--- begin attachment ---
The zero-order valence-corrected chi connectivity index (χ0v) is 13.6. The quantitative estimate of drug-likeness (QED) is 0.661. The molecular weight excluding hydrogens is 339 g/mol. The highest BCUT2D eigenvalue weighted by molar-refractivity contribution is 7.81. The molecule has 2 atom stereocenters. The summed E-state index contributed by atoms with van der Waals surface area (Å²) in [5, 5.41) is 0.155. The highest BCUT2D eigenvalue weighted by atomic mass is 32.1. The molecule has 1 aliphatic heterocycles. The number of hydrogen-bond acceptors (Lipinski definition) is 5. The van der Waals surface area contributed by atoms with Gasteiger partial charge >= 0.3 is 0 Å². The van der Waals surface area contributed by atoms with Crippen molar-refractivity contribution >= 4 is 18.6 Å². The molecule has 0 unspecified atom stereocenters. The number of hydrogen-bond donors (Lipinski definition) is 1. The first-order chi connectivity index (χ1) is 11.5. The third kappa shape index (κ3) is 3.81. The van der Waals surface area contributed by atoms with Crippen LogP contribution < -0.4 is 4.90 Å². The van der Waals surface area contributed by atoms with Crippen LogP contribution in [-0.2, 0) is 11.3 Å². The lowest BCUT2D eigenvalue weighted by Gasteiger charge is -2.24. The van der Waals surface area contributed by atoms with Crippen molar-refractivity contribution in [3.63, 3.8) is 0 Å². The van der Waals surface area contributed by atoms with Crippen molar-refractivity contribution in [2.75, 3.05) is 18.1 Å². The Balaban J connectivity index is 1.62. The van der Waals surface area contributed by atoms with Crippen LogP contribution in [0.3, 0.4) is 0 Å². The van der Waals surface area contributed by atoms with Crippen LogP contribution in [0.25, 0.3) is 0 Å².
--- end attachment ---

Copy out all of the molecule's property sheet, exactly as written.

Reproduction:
The zero-order valence-corrected chi connectivity index (χ0v) is 13.6. The quantitative estimate of drug-likeness (QED) is 0.661. The molecular weight excluding hydrogens is 339 g/mol. The highest BCUT2D eigenvalue weighted by molar-refractivity contribution is 7.81. The molecule has 2 atom stereocenters. The summed E-state index contributed by atoms with van der Waals surface area (Å²) in [5, 5.41) is 0.155. The highest BCUT2D eigenvalue weighted by atomic mass is 32.1. The molecule has 1 aliphatic heterocycles. The number of hydrogen-bond acceptors (Lipinski definition) is 5. The van der Waals surface area contributed by atoms with Gasteiger partial charge >= 0.3 is 0 Å². The van der Waals surface area contributed by atoms with Crippen molar-refractivity contribution >= 4 is 18.6 Å². The molecule has 0 unspecified atom stereocenters. The number of hydrogen-bond donors (Lipinski definition) is 1. The first-order chi connectivity index (χ1) is 11.5. The third kappa shape index (κ3) is 3.81. The van der Waals surface area contributed by atoms with Crippen LogP contribution < -0.4 is 4.90 Å². The van der Waals surface area contributed by atoms with Crippen LogP contribution in [-0.2, 0) is 11.3 Å². The lowest BCUT2D eigenvalue weighted by Gasteiger charge is -2.24. The van der Waals surface area contributed by atoms with Crippen molar-refractivity contribution in [3.63, 3.8) is 0 Å². The van der Waals surface area contributed by atoms with Crippen molar-refractivity contribution in [2.75, 3.05) is 18.1 Å². The Balaban J connectivity index is 1.62. The van der Waals surface area contributed by atoms with Crippen LogP contribution in [0.3, 0.4) is 0 Å². The van der Waals surface area contributed by atoms with Crippen LogP contribution in [0.25, 0.3) is 0 Å².